Brown diatoms algae are a widespread group or algae that can be found in the oceans, in freshwater, in soils and on damp surfaces. They have yellow-brown photosynthetic pigments, so most forms appear brownish to us.
They are a major group of unicellular eukaryotic algae, and are one of the most common types of phytoplankton. A characteristic feature of diatom cells is that they are encased within a unique cell wall made of silica (hydrated silicon dioxide) called a frustule.
Fossil evidence suggests that they originated during, or before, the early Jurassic Period.
Brown diatom algae in the aquarium:
Every aquarium experiences a bloom of brown diatom algae at one time or an other. In most case, this is likely to happen at the end of the cycling phase or just after and may disappear as quickly as it arrived when the conditions stabilize after a couple of months.
Brown diatom algae require silicates to grow. Silicate may be present in your tap water and may be the source of the problem. Many also believe play sand or other silica based substrate may trigger a Brown diatom algae bloom. Both Seachem and Salifert make silicate test kits so you might want to get one before to assume silicates can be the cause of the problem. If you find silicate in your water, you might want to test your tap water.
Excess nutrients & Organics
The cycling period is a time where the water may contains high levels of organic carbons and No2 but low levels of No3 and Po4. Brown diatom algae seem to thrive in these conditions.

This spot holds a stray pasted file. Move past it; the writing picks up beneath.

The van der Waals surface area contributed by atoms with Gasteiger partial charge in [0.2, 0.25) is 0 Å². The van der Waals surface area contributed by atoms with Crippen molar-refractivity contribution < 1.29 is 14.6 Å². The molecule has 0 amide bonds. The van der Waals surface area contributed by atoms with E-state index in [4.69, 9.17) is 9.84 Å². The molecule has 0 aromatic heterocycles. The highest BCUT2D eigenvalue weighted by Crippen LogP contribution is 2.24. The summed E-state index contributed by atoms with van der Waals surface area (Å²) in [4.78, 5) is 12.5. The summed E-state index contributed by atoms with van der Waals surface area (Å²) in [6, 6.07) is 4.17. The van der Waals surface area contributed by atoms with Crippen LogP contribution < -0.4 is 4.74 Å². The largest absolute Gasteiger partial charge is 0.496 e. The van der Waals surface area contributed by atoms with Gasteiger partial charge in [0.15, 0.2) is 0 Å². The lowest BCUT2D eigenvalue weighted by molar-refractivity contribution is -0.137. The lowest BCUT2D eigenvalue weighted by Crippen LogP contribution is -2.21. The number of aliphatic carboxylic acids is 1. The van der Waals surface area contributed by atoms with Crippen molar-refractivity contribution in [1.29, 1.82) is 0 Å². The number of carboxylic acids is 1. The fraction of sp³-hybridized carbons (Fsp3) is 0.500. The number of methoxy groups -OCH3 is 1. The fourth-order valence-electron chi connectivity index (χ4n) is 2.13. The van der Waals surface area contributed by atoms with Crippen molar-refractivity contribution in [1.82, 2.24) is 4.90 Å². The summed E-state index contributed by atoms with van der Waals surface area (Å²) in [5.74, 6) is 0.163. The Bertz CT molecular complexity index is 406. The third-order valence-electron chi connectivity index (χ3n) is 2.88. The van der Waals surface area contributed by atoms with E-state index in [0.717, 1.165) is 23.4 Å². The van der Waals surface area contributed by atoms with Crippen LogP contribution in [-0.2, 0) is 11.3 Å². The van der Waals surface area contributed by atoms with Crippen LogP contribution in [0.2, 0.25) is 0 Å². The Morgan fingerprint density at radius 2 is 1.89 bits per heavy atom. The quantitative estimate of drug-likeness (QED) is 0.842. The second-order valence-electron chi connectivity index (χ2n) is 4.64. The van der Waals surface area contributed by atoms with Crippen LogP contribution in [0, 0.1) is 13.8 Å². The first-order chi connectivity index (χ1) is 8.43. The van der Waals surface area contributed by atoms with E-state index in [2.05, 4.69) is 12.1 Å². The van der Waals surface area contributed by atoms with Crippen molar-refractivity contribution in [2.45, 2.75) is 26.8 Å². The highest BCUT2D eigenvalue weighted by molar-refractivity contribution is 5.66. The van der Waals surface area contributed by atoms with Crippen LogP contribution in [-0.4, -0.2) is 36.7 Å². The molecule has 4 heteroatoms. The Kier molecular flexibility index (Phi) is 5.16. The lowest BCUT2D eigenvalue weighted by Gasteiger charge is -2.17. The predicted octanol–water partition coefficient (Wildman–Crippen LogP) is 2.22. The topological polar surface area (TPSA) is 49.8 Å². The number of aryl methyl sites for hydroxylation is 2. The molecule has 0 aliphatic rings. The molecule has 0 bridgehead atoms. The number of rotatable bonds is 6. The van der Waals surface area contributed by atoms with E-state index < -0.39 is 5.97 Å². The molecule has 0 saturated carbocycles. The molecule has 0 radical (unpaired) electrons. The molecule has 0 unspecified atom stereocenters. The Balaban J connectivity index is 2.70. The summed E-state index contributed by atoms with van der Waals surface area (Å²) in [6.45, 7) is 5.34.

Too much iodine in the water leads to brown algae. Check the label on any additives you use. Many contain significant amounts of iodine.
Brown diatom algae control
A good maintenance routine and regular water changes will help lot. In established tank, if a brown algae bloom is followed by cyanobacteria, your problem is clearly due to dissolved organics compound in the water. If you maintain good water quality, in time (weeks to a few months) the diatoms are likely to die back or even disappear.
Brown diatom algae don’t have any firm attachment to the surface on which they are found so they clean off easily. A good way to control their growth is to remove as mush as you can during water changes. So do that, wipe them off.
If your water supply has moderate dissolved silicates (3-4ppm), you will likely see persistent diatoms in the lower-light areas of the tank. Using reverse osmosis instead of tap water can be a good way to fix the problem. Another way is to remove silicates with phosphate removers (they also remove silicates) such as Seachem’s PhosGuard, Metal Gone and Kent’s Phosphate Sponge.
Time is your ally:
As the tank matures, diatom problems tend to fade. Should such tanks have some major biological upset requiring frequent large-scale water changes, the diatoms may reappear. They should fade again when the tank returns to more conventional handling and upkeep.
Some critters are particularly good at eating brown algae. Otocinclus catfish, seem to be the best fish for the job, although you may need several for larger tanks. Snails such as the Ramshorns snail and Olive nerites are also some great choices. I know some shrimps will also eat brown algae but I have no experiences with them.
The addition of live plants generally help lot by using up excess nutrients thus reducing algae blooms of all sorts. The more plants you have the less likely you are to have algae. Some plants like Hornwort are excellent at reducing the outburst of algae.